Bloodstain pattern analysis; Enhancement; Fingerprints; Forensic science; Friction Ridge


Bloodstained fingerprints can sometimes be the subject of focus within criminal investigations where blood has been shed. In training scenarios and within these types of cases these impressions are at times observed on non-porous and semi-porous surfaces. This study asked if it was possible to observe identifiable friction ridge patterns within a blood medium on common clothing textiles or would the relationship between the blood and the target impede friction ridge detail?  Would the texture of the target surface or the capillary wicking action detract from the ridge impression being identifiable, and if so what would the effective methods of imaging or enhancing these impressions for latent print examination?  Three blends of common textiles used in clothing articles were selected as target surfaces with four methods of imaging utilized after the friction ridge blood pattern was deposited and allowed to dry.  The four methods of imaging or enhancement included oblique and infrared lighting, Bluestar Forensic reagent, gel lifting followed by amido black dye, and titanium dioxide in a methanol carrier.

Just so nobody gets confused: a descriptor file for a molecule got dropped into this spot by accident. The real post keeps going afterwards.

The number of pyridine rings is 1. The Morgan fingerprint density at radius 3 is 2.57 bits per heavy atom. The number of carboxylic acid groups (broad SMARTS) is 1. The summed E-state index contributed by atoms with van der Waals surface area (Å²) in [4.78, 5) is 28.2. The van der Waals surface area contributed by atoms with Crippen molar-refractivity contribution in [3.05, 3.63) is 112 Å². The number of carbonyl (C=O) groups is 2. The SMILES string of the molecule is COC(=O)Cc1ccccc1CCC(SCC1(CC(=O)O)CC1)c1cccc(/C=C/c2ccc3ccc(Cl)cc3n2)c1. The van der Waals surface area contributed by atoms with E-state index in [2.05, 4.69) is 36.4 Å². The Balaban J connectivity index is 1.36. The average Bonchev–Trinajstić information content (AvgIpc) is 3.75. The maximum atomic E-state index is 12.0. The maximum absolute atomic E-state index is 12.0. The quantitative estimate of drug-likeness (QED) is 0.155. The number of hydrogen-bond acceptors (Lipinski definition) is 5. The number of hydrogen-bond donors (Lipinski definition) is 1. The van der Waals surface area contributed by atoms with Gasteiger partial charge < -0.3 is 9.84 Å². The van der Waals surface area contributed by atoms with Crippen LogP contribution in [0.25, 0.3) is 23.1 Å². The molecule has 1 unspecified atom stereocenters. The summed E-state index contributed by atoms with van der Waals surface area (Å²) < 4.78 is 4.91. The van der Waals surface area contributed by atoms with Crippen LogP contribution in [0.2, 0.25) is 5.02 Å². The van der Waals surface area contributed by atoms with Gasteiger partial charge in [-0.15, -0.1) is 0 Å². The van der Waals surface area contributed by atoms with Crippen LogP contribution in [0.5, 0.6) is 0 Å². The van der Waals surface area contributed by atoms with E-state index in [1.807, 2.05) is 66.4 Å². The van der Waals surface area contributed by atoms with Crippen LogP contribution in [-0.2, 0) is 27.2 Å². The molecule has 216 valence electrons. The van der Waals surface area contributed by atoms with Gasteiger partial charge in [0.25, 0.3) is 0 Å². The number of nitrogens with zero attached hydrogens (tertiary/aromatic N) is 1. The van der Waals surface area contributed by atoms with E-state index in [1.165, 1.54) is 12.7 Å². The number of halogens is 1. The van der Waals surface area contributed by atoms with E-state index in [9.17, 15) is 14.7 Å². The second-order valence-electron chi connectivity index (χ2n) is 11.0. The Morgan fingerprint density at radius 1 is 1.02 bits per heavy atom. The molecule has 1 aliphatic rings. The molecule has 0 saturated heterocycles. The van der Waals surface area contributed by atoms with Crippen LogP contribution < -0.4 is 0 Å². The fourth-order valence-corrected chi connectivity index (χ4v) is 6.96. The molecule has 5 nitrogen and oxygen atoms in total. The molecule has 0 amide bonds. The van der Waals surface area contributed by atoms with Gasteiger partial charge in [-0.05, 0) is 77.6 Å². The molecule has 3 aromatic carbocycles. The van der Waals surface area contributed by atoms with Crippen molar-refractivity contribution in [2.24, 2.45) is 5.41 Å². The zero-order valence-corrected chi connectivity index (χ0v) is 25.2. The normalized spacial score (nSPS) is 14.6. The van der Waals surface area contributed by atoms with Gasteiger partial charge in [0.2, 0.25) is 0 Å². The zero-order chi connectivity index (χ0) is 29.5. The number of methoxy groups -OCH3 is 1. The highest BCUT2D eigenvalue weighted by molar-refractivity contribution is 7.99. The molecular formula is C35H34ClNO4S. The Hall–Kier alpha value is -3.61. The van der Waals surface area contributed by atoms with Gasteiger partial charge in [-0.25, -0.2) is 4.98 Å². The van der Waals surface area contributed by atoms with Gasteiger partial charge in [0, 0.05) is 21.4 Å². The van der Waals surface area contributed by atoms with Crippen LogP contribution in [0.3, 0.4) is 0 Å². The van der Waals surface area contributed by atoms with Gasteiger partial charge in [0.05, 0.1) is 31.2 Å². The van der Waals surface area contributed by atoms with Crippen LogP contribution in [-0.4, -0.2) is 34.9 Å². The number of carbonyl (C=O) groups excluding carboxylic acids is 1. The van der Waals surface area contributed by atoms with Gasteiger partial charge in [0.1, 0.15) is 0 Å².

The dynamics between fabric substrates and liquid blood is a broad topic with many studies available in the existing literature.   Samir Bandyopadhyay and Nabanita Basu expound on the interplay in that, “various surfaces, concrete, [and] fabric react differently to bloodstain[s] dropped by similar physical mechanisms.  There also exist intra-surface differences that impact or rather influence the formation of bloodstain pattern[s]” [1].  While a basic explanation, this relationship is identified as a need for further research by the United States’ National Institute of Standards and Technology’s Organization of Scientific Area Committees for Forensic Science subcommittee on Bloodstain Pattern Analysis (BPA).  The subcommittee, which is tasked with the identification of best practices and recommendation the contemporary reach needs of the discipline,  conveys the need for further research with blood and fabrics in Research questions regarding the interaction of blood and fabrics/textiles [2].  The subcommittee research needs clearly define that the interaction is complex and the dynamics are not well known.  There are many variables that exist within this realm of BPA, from the material types, material blends, thread diameter, surface roughness, wettability angle characteristics, any applied treatments, ect.  This study specifically looked to observe the interaction of blood and bloodstain fingerprints with the selected fabrics and four potential options of visualizing the pattern detail.  Previous research has focused on enhancing chemically developed visualization with computer aided programing [3].  That stated, there are multiple studies and reference texts available for review on the specific topic of textiles and bloodstain patterns [4-10].